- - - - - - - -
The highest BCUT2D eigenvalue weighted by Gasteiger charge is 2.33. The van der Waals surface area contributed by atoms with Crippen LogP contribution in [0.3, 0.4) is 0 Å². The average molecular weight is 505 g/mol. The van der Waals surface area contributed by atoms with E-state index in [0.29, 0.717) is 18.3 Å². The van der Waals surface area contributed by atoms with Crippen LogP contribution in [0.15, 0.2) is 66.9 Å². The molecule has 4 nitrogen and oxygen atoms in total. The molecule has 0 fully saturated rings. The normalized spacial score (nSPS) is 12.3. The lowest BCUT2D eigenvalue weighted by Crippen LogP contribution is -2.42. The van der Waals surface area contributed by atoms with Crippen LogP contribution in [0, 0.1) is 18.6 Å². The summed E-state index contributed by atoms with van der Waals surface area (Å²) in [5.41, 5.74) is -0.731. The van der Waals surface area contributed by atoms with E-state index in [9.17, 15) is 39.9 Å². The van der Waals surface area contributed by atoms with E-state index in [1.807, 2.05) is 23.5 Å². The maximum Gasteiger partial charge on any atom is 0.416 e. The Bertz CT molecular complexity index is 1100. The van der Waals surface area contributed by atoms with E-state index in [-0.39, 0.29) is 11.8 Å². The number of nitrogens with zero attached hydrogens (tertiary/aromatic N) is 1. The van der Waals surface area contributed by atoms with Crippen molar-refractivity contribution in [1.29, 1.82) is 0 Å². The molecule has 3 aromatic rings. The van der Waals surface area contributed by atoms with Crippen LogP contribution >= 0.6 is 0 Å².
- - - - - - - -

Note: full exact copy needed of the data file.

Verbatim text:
The highest BCUT2D eigenvalue weighted by Gasteiger charge is 2.33. The van der Waals surface area contributed by atoms with Crippen LogP contribution in [0.3, 0.4) is 0 Å². The average molecular weight is 505 g/mol. The van der Waals surface area contributed by atoms with E-state index in [0.29, 0.717) is 18.3 Å². The van der Waals surface area contributed by atoms with Crippen LogP contribution in [0.15, 0.2) is 66.9 Å². The molecule has 4 nitrogen and oxygen atoms in total. The molecule has 0 fully saturated rings. The normalized spacial score (nSPS) is 12.3. The lowest BCUT2D eigenvalue weighted by Crippen LogP contribution is -2.42. The van der Waals surface area contributed by atoms with Crippen LogP contribution in [0, 0.1) is 18.6 Å². The summed E-state index contributed by atoms with van der Waals surface area (Å²) in [5.41, 5.74) is -0.731. The van der Waals surface area contributed by atoms with E-state index in [9.17, 15) is 39.9 Å². The van der Waals surface area contributed by atoms with E-state index in [1.807, 2.05) is 23.5 Å². The maximum Gasteiger partial charge on any atom is 0.416 e. The Bertz CT molecular complexity index is 1100. The van der Waals surface area contributed by atoms with E-state index in [-0.39, 0.29) is 11.8 Å². The number of nitrogens with zero attached hydrogens (tertiary/aromatic N) is 1. The van der Waals surface area contributed by atoms with Crippen molar-refractivity contribution in [1.29, 1.82) is 0 Å². The molecule has 3 aromatic rings. The van der Waals surface area contributed by atoms with Crippen LogP contribution >= 0.6 is 0 Å².